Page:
|Good analysis, until it reaches for an unsupportable conclusion that the Iraq invasion and occupation drove Al Qaeda to commit acts of terror in Saudi Arabia. It is reasonable to conclude that only the terrorists themselves would have a clue about whether they would or would not have begun what turned out to be unpopular acts of terror in Saudi Arabia if Iraq had not been occupied. That result tends to suggest the author is predisposed to consider the Iraq occupation as the most effective strategy in the war on terror regardless of any evidence to the contrary.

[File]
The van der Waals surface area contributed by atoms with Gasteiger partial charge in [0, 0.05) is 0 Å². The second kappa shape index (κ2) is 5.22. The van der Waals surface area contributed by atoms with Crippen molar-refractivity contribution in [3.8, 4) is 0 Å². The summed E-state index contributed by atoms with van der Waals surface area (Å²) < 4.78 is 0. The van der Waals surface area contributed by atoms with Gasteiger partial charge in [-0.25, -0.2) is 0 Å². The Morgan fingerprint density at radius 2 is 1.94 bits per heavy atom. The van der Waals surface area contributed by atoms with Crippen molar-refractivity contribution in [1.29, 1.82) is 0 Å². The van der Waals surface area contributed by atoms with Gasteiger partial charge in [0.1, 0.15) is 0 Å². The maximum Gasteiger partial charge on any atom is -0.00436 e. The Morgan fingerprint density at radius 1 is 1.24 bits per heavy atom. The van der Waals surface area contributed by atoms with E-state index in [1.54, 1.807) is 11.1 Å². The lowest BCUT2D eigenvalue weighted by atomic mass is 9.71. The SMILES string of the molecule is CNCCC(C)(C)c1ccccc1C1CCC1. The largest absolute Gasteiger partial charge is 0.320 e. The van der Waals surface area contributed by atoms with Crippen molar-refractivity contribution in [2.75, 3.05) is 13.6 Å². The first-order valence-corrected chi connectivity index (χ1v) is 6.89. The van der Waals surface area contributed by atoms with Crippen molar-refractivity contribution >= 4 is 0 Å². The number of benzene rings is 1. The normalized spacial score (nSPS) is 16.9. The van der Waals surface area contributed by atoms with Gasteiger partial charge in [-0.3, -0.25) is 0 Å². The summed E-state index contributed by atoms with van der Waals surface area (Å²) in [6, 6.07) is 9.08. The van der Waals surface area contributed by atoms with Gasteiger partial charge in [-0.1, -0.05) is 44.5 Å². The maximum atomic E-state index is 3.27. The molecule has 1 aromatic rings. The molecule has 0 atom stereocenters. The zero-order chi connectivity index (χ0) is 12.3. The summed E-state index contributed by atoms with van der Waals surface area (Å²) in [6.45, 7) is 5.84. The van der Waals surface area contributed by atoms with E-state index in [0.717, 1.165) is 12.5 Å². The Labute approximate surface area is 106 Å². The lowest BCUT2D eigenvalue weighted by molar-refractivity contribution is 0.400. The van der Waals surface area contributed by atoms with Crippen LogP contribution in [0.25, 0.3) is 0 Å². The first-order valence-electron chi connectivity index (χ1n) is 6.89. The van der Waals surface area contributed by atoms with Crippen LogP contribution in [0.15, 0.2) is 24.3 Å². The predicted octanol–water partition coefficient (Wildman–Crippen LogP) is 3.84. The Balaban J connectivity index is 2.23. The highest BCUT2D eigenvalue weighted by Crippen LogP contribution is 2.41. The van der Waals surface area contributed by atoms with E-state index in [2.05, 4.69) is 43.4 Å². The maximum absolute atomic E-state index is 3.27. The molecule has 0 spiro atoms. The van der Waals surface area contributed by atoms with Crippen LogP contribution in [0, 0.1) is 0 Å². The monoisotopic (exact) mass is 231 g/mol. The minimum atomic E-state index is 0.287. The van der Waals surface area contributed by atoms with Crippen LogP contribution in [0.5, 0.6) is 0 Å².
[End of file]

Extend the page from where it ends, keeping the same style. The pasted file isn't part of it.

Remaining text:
Such thinking is dangerous in military strategy. An historical example is Macarthur in Korea. Inchon was a brilliant move, but the belief that Mao and the PLA would not cross the Yalu to confront American lead forces directly was similarly based on the personal prejudice of Macarthur. If Macarthur had been willing to believe otherwise, he might have stopped and drawn a defensible line south of Hamhung and north of Wonsan on the East coast to somewhere south of Yongbyon (Rei-bi?) on the west coast. The result would have been an impotent rump communist state instead of the current problems that were inherited from Macarthur’s failure to seriously consider possibilities that contradicted his own beliefs. The point here is the definition of “belief”, to hold as true without direct knowledge or experience of that which is believed. I think the error in this article points out that much of our military analysis of the enemy is being done without sufficient understanding enemy’s mind and motivations.